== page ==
"Some people tell me I need a 12-step program for remodeling," laughs Mario Bisio as he walks through the latest iteration of his eponymous store on Sixth Avenue. It's a beautiful 1920s building with glorious crown moulding and tons of charm. Still, Bisio has added even more character to the space: a 1994 remodel saw the addition of a grand staircase with a steel railing forged here in Seattle, along with an expanded women's department. This time around, Mario's has expanded laterally, taking over the neighboring space that was formerly Bocz Salon, which moved two doors down.
It took years of dreaming, one year of planning, and about three months of construction mode, says Bisio. Now, with the newfound square footage, the luxury retailer has expanded its men's collections—Brunello Cucinelli, Ermenegilda Zegna, indeed the place outside of Italy to physically shop the line, Isaia, Loro Piana, even find more men's shoes on display.
Womenswear has grown too: The upstairs mezzanine holds twice as much shoes and handbags, plus the space has completely opened up. No more weaving through clothing racks; you could do cartwheels to the expanded Loro Piana area. Definitely don't...but you could.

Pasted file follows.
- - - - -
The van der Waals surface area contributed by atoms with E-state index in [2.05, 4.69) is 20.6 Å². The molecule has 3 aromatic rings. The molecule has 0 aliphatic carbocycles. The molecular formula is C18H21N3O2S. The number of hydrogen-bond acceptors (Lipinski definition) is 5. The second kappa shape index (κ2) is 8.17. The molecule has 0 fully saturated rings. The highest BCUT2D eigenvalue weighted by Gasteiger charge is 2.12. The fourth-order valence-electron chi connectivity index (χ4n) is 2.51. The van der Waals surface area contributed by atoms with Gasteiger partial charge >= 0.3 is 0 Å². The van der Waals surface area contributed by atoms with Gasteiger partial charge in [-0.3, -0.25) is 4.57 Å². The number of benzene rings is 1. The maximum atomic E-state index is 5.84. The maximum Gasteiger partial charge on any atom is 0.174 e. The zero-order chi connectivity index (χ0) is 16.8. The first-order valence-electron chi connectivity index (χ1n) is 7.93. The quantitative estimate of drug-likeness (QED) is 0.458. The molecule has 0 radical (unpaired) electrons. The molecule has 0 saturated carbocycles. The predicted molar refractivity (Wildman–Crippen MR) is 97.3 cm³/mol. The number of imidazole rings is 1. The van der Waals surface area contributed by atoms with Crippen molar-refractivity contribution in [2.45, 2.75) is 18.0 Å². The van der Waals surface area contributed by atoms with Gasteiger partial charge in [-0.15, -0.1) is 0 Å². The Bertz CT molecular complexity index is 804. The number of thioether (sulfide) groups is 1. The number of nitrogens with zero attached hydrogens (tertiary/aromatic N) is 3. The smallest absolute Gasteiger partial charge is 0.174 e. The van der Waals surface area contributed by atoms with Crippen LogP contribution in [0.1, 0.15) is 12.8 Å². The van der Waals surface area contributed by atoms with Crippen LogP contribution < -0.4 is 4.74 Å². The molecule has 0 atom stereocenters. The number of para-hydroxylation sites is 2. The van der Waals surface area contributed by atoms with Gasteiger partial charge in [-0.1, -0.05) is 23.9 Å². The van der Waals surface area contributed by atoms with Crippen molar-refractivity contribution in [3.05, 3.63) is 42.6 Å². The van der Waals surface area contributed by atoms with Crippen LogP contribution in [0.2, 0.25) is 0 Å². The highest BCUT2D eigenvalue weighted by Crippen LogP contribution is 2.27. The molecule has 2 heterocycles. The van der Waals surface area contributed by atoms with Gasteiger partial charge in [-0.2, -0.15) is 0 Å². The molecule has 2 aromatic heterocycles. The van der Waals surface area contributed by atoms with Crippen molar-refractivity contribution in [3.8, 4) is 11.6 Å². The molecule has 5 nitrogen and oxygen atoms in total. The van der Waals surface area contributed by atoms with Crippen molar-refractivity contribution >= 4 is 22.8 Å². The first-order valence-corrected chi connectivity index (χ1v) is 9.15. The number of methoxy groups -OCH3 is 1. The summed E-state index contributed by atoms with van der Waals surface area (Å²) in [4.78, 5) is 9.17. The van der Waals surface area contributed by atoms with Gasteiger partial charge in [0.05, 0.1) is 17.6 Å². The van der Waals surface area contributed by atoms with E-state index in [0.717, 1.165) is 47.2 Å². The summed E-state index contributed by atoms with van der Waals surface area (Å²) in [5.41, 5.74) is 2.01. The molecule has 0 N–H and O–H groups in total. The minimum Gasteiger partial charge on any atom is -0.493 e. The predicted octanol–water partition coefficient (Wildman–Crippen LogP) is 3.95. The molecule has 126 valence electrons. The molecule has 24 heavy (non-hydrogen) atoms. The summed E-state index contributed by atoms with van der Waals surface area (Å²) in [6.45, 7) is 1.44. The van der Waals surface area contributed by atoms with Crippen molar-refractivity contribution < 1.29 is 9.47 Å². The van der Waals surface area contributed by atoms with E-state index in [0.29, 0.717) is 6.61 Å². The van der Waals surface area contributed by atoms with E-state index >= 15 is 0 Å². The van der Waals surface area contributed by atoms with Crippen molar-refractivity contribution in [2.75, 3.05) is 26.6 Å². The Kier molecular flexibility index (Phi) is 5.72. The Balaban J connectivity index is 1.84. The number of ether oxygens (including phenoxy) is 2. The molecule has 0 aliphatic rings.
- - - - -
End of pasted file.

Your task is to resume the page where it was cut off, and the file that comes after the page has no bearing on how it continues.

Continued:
Beyond expansion or bringing in new technologies (you can reserve items and shop across all eight stores, view your virtual closet, get a status update on any in-progress alterations on what is essentially a giant tablet called MPIX), Mario's is still very much Mario's. "The heart and soul hasn't changed," says Andrew Mitchell-Namdar, the chief marketing officer of Mitchells Stores. The two companies, Mario's and Mitchells, partnered in 2015 and have been strong ever since. Or, as Bisio puts it: "It was about time we put a ring on it."